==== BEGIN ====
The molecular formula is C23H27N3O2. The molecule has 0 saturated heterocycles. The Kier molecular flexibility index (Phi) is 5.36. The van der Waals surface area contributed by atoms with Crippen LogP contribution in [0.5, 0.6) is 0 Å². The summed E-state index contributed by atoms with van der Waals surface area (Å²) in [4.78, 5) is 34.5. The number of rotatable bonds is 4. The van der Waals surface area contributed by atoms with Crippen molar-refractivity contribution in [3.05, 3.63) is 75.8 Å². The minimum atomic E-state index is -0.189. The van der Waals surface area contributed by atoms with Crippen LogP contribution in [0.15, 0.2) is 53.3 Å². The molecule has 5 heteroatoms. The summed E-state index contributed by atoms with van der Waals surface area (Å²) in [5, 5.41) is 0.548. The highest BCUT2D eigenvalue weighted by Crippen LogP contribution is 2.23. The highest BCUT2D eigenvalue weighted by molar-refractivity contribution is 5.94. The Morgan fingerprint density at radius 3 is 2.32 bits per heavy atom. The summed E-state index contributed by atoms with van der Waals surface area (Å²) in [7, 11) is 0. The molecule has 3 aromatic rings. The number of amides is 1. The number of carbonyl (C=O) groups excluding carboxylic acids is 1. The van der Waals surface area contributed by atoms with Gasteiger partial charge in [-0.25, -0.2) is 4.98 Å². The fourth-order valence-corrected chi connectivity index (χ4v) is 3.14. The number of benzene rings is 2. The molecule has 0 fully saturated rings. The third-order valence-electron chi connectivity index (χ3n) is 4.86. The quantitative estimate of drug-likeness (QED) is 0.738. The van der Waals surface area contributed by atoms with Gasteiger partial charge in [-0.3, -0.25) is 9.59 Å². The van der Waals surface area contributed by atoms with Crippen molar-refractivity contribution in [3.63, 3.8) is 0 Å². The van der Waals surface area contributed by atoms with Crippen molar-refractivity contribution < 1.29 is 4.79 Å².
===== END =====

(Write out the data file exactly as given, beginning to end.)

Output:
The molecular formula is C23H27N3O2. The molecule has 0 saturated heterocycles. The Kier molecular flexibility index (Phi) is 5.36. The van der Waals surface area contributed by atoms with Crippen LogP contribution in [0.5, 0.6) is 0 Å². The summed E-state index contributed by atoms with van der Waals surface area (Å²) in [4.78, 5) is 34.5. The number of rotatable bonds is 4. The van der Waals surface area contributed by atoms with Crippen molar-refractivity contribution in [3.05, 3.63) is 75.8 Å². The minimum atomic E-state index is -0.189. The van der Waals surface area contributed by atoms with Crippen LogP contribution in [0.15, 0.2) is 53.3 Å². The molecule has 5 heteroatoms. The summed E-state index contributed by atoms with van der Waals surface area (Å²) in [5, 5.41) is 0.548. The highest BCUT2D eigenvalue weighted by Crippen LogP contribution is 2.23. The highest BCUT2D eigenvalue weighted by molar-refractivity contribution is 5.94. The Morgan fingerprint density at radius 3 is 2.32 bits per heavy atom. The summed E-state index contributed by atoms with van der Waals surface area (Å²) in [7, 11) is 0. The molecule has 3 aromatic rings. The number of amides is 1. The number of carbonyl (C=O) groups excluding carboxylic acids is 1. The van der Waals surface area contributed by atoms with Gasteiger partial charge in [-0.25, -0.2) is 4.98 Å². The fourth-order valence-corrected chi connectivity index (χ4v) is 3.14. The number of benzene rings is 2. The molecule has 0 fully saturated rings. The third-order valence-electron chi connectivity index (χ3n) is 4.86. The quantitative estimate of drug-likeness (QED) is 0.738. The van der Waals surface area contributed by atoms with Gasteiger partial charge in [-0.3, -0.25) is 9.59 Å². The van der Waals surface area contributed by atoms with Crippen molar-refractivity contribution in [3.63, 3.8) is 0 Å². The van der Waals surface area contributed by atoms with Crippen molar-refractivity contribution < 1.29 is 4.79 Å².